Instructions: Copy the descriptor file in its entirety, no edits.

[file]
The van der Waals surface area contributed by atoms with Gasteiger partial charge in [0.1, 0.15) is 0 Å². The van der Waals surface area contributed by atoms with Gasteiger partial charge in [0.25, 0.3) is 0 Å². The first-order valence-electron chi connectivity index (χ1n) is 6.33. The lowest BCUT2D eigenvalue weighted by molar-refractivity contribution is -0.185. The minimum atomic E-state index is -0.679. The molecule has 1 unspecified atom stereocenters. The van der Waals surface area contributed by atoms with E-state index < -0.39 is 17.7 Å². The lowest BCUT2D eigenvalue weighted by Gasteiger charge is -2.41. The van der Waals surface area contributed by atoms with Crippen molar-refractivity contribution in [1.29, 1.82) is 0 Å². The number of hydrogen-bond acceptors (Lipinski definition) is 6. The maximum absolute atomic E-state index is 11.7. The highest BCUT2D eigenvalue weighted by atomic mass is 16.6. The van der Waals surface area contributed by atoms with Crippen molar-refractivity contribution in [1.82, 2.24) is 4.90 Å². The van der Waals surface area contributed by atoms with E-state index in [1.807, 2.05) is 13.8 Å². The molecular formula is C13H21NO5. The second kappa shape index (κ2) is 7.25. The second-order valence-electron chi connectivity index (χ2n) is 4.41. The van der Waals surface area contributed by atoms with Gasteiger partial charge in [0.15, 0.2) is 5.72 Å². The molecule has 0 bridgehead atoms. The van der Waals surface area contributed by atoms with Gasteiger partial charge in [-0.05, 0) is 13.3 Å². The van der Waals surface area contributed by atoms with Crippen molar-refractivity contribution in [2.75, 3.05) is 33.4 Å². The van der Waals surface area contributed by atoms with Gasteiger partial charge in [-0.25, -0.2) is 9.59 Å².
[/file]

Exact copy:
The van der Waals surface area contributed by atoms with Gasteiger partial charge in [0.1, 0.15) is 0 Å². The van der Waals surface area contributed by atoms with Gasteiger partial charge in [0.25, 0.3) is 0 Å². The first-order valence-electron chi connectivity index (χ1n) is 6.33. The lowest BCUT2D eigenvalue weighted by molar-refractivity contribution is -0.185. The minimum atomic E-state index is -0.679. The molecule has 1 unspecified atom stereocenters. The van der Waals surface area contributed by atoms with E-state index < -0.39 is 17.7 Å². The lowest BCUT2D eigenvalue weighted by Gasteiger charge is -2.41. The van der Waals surface area contributed by atoms with Crippen molar-refractivity contribution in [1.29, 1.82) is 0 Å². The number of hydrogen-bond acceptors (Lipinski definition) is 6. The maximum absolute atomic E-state index is 11.7. The highest BCUT2D eigenvalue weighted by atomic mass is 16.6. The van der Waals surface area contributed by atoms with Crippen molar-refractivity contribution in [1.82, 2.24) is 4.90 Å². The van der Waals surface area contributed by atoms with E-state index in [1.807, 2.05) is 13.8 Å². The molecular formula is C13H21NO5. The second kappa shape index (κ2) is 7.25. The second-order valence-electron chi connectivity index (χ2n) is 4.41. The van der Waals surface area contributed by atoms with Gasteiger partial charge in [0.15, 0.2) is 5.72 Å². The molecule has 0 bridgehead atoms. The van der Waals surface area contributed by atoms with Gasteiger partial charge in [-0.05, 0) is 13.3 Å². The van der Waals surface area contributed by atoms with Crippen molar-refractivity contribution in [2.75, 3.05) is 33.4 Å². The van der Waals surface area contributed by atoms with Gasteiger partial charge in [-0.25, -0.2) is 9.59 Å².